Tuesday, June 28, 2022
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Coming off a two-year absence, the Fisherman’s Day activities returned this year at the Calliaqua playing field on Monday, June 6, 2022.

Hundreds of Vincentians made their way to the venue to be part of this activity that was last hosted in 2019, but had to be put on hold because of the Covid-19 pandemic that restricted large gatherings as part of the protocols to prevent the spread of the virus. Fisherfolk from across the country participated in the various competitions with the usual fierce competitiveness vying for the chance to be crowned Fisherman of the Year, a title that apart from the prizes associated with it, carries bragging rights. For years, our fisherfolk have played their part in not only feeding their families, but also their communities with fresh fish caught in traditional ways.

Many families survive from the fishing industry as the source of their income to feed themselves, take care of living expenses, and sending their children to school. The majority of our fisherfolk engage in subsistence fishing, that caters for their families with the excess being sold to communities, and greater surpluses sold to other customers, including restaurants. There are those that engage in fishing on a more commercial scale, who target restaurants and hotels on the mainland and in the Grenadines. Regardless of their clientele, the vast majority of fisherfolk either engage in seine fishing or line fishing for a few hours per day done relatively close to land.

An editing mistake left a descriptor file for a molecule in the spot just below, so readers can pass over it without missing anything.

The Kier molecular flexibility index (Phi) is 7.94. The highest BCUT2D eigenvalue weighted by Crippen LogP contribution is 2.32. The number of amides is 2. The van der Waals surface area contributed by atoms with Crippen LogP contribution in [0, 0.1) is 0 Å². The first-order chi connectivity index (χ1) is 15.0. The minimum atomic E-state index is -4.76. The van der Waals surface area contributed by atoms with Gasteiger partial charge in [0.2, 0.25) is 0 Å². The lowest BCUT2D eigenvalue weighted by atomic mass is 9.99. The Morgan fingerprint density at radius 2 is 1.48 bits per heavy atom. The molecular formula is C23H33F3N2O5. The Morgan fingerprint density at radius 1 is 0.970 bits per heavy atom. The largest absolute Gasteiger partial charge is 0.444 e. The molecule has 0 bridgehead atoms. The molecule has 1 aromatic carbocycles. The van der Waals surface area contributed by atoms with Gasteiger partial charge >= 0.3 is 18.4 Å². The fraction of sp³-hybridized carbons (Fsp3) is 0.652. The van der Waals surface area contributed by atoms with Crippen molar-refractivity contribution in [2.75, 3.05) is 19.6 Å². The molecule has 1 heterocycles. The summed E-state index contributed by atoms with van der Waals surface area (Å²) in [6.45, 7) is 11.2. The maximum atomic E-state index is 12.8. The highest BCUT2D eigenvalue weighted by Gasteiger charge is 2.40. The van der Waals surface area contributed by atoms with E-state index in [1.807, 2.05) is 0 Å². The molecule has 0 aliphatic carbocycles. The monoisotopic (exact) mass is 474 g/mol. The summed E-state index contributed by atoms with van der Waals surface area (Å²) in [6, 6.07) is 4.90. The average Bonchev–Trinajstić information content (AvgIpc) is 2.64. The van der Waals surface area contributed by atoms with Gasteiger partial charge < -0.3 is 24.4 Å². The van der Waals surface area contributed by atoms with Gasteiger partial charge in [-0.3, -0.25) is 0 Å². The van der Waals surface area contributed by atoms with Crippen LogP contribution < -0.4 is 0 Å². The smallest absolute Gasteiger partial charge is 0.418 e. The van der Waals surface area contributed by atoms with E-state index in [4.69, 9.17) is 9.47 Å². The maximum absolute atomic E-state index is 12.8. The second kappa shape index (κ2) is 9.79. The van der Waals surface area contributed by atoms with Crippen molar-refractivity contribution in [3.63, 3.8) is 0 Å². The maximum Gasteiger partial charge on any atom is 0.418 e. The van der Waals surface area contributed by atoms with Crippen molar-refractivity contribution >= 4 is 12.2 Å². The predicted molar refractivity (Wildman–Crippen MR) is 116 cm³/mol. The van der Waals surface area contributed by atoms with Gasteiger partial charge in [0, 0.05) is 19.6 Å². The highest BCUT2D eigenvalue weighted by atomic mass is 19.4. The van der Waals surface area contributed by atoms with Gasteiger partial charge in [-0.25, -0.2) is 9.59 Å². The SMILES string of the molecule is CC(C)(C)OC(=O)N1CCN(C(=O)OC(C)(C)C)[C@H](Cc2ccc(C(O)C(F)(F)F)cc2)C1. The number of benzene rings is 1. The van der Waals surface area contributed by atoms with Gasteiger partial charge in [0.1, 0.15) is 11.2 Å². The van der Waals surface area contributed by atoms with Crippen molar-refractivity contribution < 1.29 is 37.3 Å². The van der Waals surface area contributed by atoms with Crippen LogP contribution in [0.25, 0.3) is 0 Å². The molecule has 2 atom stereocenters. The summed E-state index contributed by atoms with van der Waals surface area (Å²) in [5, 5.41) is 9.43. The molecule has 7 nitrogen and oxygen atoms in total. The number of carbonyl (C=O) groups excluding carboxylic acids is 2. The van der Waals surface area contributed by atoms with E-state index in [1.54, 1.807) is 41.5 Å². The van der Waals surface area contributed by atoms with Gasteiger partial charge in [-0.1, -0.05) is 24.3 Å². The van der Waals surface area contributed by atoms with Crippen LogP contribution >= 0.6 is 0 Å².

There has been either a reluctance or inability to engage in fishing on a much larger scale, the kind that requires trawlers that spend days out at sea and harvest much larger quantities of fish. One thing is becoming more obvious, and that is, while the usual style of fishing may have been adequate in times past, it will not be able to fulfil the anticipated demands in the short-to-medium term. We must expand. The Unity Labor Party administration has a clear plan for the fisheries sector and the blue economy, and continuously provides support to our fisherfolk and this is set to continue through the recently launched fleet expansion program.

Global inflation and food insecurity

One lesson reinforced by the Russian aggression against Ukraine, is countries that are heavily dependent on imports will always be vulnerable to exogenous shocks that arise from volatility in global supply chain. The Covid-19 pandemic that caused major lockdowns in many of the producing countries, created supply shortages that resulted in price increases for basic commodities across the globe as production centres closed. As if that wasn’t bad enough, Russia’s military action against Ukraine saw immediate increase in the price of oil on the global market, which is in turn driving increases in almost every product that is dependent one way or other on fuel for either production or transportation.